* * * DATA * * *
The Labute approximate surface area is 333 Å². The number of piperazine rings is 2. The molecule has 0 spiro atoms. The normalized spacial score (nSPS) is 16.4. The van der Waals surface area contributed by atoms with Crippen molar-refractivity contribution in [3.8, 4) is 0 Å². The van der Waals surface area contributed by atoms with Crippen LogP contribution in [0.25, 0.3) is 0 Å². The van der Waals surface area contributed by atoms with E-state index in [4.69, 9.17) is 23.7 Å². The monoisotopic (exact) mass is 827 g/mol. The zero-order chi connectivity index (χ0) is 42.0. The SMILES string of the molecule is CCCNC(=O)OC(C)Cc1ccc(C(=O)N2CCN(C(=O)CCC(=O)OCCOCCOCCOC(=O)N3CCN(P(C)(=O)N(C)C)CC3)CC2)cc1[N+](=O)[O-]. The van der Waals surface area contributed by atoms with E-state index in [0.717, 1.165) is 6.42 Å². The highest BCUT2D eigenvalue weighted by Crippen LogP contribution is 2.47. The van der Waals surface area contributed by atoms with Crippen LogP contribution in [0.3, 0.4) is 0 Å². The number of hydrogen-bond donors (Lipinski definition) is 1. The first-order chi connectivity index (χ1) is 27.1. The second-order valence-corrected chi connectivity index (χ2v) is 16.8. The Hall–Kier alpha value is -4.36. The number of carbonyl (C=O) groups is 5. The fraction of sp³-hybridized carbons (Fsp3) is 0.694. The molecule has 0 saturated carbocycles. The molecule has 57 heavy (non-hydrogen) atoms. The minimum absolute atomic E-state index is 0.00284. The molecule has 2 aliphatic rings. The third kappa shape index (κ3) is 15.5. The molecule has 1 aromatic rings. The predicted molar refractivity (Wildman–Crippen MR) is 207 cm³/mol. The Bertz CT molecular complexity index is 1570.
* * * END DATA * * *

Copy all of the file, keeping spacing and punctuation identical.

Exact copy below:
The Labute approximate surface area is 333 Å². The number of piperazine rings is 2. The molecule has 0 spiro atoms. The normalized spacial score (nSPS) is 16.4. The van der Waals surface area contributed by atoms with Crippen molar-refractivity contribution in [3.8, 4) is 0 Å². The van der Waals surface area contributed by atoms with Crippen LogP contribution in [0.25, 0.3) is 0 Å². The van der Waals surface area contributed by atoms with E-state index in [4.69, 9.17) is 23.7 Å². The monoisotopic (exact) mass is 827 g/mol. The zero-order chi connectivity index (χ0) is 42.0. The SMILES string of the molecule is CCCNC(=O)OC(C)Cc1ccc(C(=O)N2CCN(C(=O)CCC(=O)OCCOCCOCCOC(=O)N3CCN(P(C)(=O)N(C)C)CC3)CC2)cc1[N+](=O)[O-]. The van der Waals surface area contributed by atoms with E-state index in [0.717, 1.165) is 6.42 Å². The highest BCUT2D eigenvalue weighted by Crippen LogP contribution is 2.47. The van der Waals surface area contributed by atoms with Crippen LogP contribution in [0.3, 0.4) is 0 Å². The number of hydrogen-bond donors (Lipinski definition) is 1. The first-order chi connectivity index (χ1) is 27.1. The second-order valence-corrected chi connectivity index (χ2v) is 16.8. The Hall–Kier alpha value is -4.36. The number of carbonyl (C=O) groups is 5. The fraction of sp³-hybridized carbons (Fsp3) is 0.694. The molecule has 0 saturated carbocycles. The molecule has 57 heavy (non-hydrogen) atoms. The minimum absolute atomic E-state index is 0.00284. The molecule has 2 aliphatic rings. The third kappa shape index (κ3) is 15.5. The molecule has 1 aromatic rings. The predicted molar refractivity (Wildman–Crippen MR) is 207 cm³/mol. The Bertz CT molecular complexity index is 1570.